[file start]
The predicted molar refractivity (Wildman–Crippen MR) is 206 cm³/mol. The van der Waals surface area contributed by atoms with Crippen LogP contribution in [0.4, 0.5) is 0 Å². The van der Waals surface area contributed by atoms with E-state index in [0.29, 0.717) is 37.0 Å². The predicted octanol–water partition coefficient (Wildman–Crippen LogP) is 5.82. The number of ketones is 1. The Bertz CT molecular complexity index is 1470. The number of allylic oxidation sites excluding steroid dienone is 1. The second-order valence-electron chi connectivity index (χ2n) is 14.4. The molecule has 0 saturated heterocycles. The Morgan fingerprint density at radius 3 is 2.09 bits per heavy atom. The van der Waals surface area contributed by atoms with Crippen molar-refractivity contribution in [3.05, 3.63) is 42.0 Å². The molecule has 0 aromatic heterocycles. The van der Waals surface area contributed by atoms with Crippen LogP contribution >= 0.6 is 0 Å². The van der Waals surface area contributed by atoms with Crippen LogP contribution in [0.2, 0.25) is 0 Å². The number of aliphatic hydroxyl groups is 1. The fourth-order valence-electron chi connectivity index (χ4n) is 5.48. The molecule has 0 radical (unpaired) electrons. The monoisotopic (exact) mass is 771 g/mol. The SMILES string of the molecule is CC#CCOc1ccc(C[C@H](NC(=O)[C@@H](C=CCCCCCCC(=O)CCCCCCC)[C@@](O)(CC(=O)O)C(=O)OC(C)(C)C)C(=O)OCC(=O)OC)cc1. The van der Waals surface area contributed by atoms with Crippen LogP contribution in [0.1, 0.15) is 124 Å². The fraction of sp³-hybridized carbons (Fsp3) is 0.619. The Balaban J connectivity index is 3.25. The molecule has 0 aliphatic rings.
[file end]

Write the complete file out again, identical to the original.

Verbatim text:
The predicted molar refractivity (Wildman–Crippen MR) is 206 cm³/mol. The van der Waals surface area contributed by atoms with Crippen LogP contribution in [0.4, 0.5) is 0 Å². The van der Waals surface area contributed by atoms with E-state index in [0.29, 0.717) is 37.0 Å². The predicted octanol–water partition coefficient (Wildman–Crippen LogP) is 5.82. The number of ketones is 1. The Bertz CT molecular complexity index is 1470. The number of allylic oxidation sites excluding steroid dienone is 1. The second-order valence-electron chi connectivity index (χ2n) is 14.4. The molecule has 0 saturated heterocycles. The Morgan fingerprint density at radius 3 is 2.09 bits per heavy atom. The van der Waals surface area contributed by atoms with Crippen molar-refractivity contribution in [3.05, 3.63) is 42.0 Å². The molecule has 0 aromatic heterocycles. The van der Waals surface area contributed by atoms with Crippen LogP contribution >= 0.6 is 0 Å². The van der Waals surface area contributed by atoms with Crippen LogP contribution in [0.2, 0.25) is 0 Å². The number of aliphatic hydroxyl groups is 1. The fourth-order valence-electron chi connectivity index (χ4n) is 5.48. The molecule has 0 radical (unpaired) electrons. The monoisotopic (exact) mass is 771 g/mol. The SMILES string of the molecule is CC#CCOc1ccc(C[C@H](NC(=O)[C@@H](C=CCCCCCCC(=O)CCCCCCC)[C@@](O)(CC(=O)O)C(=O)OC(C)(C)C)C(=O)OCC(=O)OC)cc1. The van der Waals surface area contributed by atoms with Crippen LogP contribution in [0.1, 0.15) is 124 Å². The fraction of sp³-hybridized carbons (Fsp3) is 0.619. The Balaban J connectivity index is 3.25. The molecule has 0 aliphatic rings.